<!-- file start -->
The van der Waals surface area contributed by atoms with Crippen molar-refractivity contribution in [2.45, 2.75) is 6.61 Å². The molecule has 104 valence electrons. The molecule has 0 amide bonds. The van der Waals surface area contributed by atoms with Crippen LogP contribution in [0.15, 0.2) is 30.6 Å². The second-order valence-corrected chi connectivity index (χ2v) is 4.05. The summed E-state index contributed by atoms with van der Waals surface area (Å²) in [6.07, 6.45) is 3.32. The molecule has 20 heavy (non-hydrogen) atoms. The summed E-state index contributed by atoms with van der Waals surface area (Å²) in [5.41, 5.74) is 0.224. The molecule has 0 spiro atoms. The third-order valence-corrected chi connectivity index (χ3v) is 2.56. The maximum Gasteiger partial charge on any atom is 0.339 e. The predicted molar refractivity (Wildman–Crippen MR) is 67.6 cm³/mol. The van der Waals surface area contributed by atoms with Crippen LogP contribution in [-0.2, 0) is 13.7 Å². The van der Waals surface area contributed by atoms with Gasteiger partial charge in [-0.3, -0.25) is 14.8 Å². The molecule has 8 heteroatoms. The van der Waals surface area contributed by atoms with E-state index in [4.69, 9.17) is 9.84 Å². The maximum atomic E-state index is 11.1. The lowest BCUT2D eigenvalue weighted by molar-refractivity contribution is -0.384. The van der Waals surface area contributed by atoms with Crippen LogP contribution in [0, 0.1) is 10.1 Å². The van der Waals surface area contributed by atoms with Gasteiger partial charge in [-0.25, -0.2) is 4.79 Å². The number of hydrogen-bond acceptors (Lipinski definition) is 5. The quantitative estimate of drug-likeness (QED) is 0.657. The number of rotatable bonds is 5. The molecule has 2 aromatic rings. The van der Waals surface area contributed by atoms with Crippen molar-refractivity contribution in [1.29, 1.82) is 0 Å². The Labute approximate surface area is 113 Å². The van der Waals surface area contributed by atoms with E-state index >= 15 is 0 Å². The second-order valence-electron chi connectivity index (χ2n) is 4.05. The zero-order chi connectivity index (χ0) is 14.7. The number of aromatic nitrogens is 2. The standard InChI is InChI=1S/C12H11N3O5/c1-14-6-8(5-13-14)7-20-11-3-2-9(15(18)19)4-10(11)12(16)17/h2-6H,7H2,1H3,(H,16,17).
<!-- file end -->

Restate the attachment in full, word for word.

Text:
The van der Waals surface area contributed by atoms with Crippen molar-refractivity contribution in [2.45, 2.75) is 6.61 Å². The molecule has 104 valence electrons. The molecule has 0 amide bonds. The van der Waals surface area contributed by atoms with Crippen LogP contribution in [0.15, 0.2) is 30.6 Å². The second-order valence-corrected chi connectivity index (χ2v) is 4.05. The summed E-state index contributed by atoms with van der Waals surface area (Å²) in [6.07, 6.45) is 3.32. The molecule has 20 heavy (non-hydrogen) atoms. The summed E-state index contributed by atoms with van der Waals surface area (Å²) in [5.41, 5.74) is 0.224. The molecule has 0 spiro atoms. The third-order valence-corrected chi connectivity index (χ3v) is 2.56. The maximum Gasteiger partial charge on any atom is 0.339 e. The predicted molar refractivity (Wildman–Crippen MR) is 67.6 cm³/mol. The van der Waals surface area contributed by atoms with Crippen LogP contribution in [-0.2, 0) is 13.7 Å². The van der Waals surface area contributed by atoms with Gasteiger partial charge in [-0.3, -0.25) is 14.8 Å². The molecule has 8 heteroatoms. The van der Waals surface area contributed by atoms with E-state index in [4.69, 9.17) is 9.84 Å². The maximum atomic E-state index is 11.1. The lowest BCUT2D eigenvalue weighted by molar-refractivity contribution is -0.384. The van der Waals surface area contributed by atoms with Crippen LogP contribution in [0, 0.1) is 10.1 Å². The van der Waals surface area contributed by atoms with Gasteiger partial charge in [-0.25, -0.2) is 4.79 Å². The number of hydrogen-bond acceptors (Lipinski definition) is 5. The quantitative estimate of drug-likeness (QED) is 0.657. The number of rotatable bonds is 5. The molecule has 2 aromatic rings. The van der Waals surface area contributed by atoms with Crippen molar-refractivity contribution in [1.29, 1.82) is 0 Å². The Labute approximate surface area is 113 Å². The van der Waals surface area contributed by atoms with E-state index >= 15 is 0 Å². The second-order valence-electron chi connectivity index (χ2n) is 4.05. The zero-order chi connectivity index (χ0) is 14.7. The number of aromatic nitrogens is 2. The standard InChI is InChI=1S/C12H11N3O5/c1-14-6-8(5-13-14)7-20-11-3-2-9(15(18)19)4-10(11)12(16)17/h2-6H,7H2,1H3,(H,16,17).